September 27th, 2008

Pam love

Bay Area Rapid Hope Loss

On the BART platform, I saw a trio of women enacting a scene I had often been a part of: a train came by, and only one of them would be going on it, someone who it seemed had just been visiting, and so hugs were exchanged and two women bid their friend goodbye. Minutes later, they commented on the series of BART police entering the train, and I, feeling a kinship with them, joked that they were simply taking advantage of their free BART rides.

We boarded the next train, standing since there were no seats available. I stood near but apart. I faced the younger of the two women, who had long, curled blonde hair and rectangular glasses. She was cute. She talked a lot throughout the entire ride. She was really enjoying the freedom of being single, going out when she wanted and doing whatever. It seemed that she had recently gotten out of a yearlong relationship that had gone nowhere.

What I noticed was that she sounded really happy. And it showed in her smile and her laughs. There was something vivacious about her, and it was nice to see.

For reasons I can only partially explain (she reminded me of Someone), I felt a strong desire to tell her so. Not in an effort to hit on her or anything—a man would be a fool to hit on a woman who's just expressed joy in being single. But...just something nice to say.

Seats were vacated, and they took their seats, and I took mine, a couple down. "Your whole face lights up when you smile. It's lovely." There was an option. "Single and happy looks good on you." There was another, if it didn't spiral off into a Jeff-style monologue ("Not that I think you should be single..."). I could preface with "Unsolicited compliment." Some women hate them. Maybe she was one of them? I could be creepy. It happens. But for some stupid reason, I wanted this woman to be happy all the time because it really suited her.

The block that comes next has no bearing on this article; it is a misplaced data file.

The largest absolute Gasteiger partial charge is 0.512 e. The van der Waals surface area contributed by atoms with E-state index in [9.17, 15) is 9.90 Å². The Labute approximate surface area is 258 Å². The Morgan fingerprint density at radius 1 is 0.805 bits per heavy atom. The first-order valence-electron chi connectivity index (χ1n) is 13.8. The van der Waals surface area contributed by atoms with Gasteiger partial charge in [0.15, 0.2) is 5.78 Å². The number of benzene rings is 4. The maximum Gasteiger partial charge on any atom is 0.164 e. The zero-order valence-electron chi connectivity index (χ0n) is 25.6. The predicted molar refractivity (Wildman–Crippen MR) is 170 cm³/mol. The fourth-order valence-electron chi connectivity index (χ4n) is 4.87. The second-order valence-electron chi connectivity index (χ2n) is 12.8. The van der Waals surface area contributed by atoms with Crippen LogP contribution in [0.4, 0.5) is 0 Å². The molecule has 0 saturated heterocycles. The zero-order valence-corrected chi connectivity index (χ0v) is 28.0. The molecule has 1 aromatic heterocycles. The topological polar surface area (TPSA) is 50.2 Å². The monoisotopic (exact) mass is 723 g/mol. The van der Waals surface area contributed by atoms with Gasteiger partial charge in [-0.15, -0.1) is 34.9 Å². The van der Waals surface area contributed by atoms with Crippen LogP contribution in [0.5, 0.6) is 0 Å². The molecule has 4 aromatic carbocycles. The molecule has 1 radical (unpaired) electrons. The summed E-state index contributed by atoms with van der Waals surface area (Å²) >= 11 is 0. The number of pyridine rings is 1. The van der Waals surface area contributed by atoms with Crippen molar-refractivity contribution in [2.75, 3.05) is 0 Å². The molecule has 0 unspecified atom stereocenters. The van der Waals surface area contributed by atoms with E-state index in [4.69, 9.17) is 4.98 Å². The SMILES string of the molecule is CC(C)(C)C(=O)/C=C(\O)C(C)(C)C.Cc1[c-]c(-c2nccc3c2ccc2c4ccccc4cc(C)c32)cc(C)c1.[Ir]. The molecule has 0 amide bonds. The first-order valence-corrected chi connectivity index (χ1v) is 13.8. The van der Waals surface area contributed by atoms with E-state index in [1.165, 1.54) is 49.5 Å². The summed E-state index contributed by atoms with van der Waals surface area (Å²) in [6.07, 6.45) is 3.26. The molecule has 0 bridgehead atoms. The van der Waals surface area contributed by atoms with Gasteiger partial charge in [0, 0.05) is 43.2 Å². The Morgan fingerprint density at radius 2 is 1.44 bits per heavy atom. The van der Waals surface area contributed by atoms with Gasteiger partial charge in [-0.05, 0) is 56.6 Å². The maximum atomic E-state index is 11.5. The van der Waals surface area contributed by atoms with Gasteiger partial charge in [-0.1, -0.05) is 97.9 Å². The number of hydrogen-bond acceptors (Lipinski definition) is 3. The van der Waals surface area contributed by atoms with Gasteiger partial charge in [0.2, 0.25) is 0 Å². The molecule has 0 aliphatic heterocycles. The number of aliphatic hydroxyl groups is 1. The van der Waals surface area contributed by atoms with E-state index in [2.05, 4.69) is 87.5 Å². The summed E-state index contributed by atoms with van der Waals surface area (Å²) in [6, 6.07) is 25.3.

I thought I'd address her on my way out, just tossing a comment off as I walked by. But I didn't think I'd have the cojones to pull it off; I needed some time to prepare. I stood up before my stop. To my surprise, my heart was beating rapidly—maybe the partial explanation was the only explanation, and my body was reverting to December 2000. She was sitting, turned to her friend and talking. I didn't want to interrupt. I had no opening. I didn't even think I could get the words out anyway; surely, they would come out garbled. I'm no good at the smooth delivery. I managed it eight years ago, but that was because I turned it into a list.

I walked out, not saying anything, my heart still pounding, and as I exited the station, I felt an inexplicable sadness. I felt a little cold and empty inside. I'm still sitting here sniffling, wishing I could have said the words, and I can't really explain why. I hope she stays single and happy for as long as she needs, and I hope she finds someone who keeps her that way. I never even knew her name.

It's probably Katie. It's always Katie.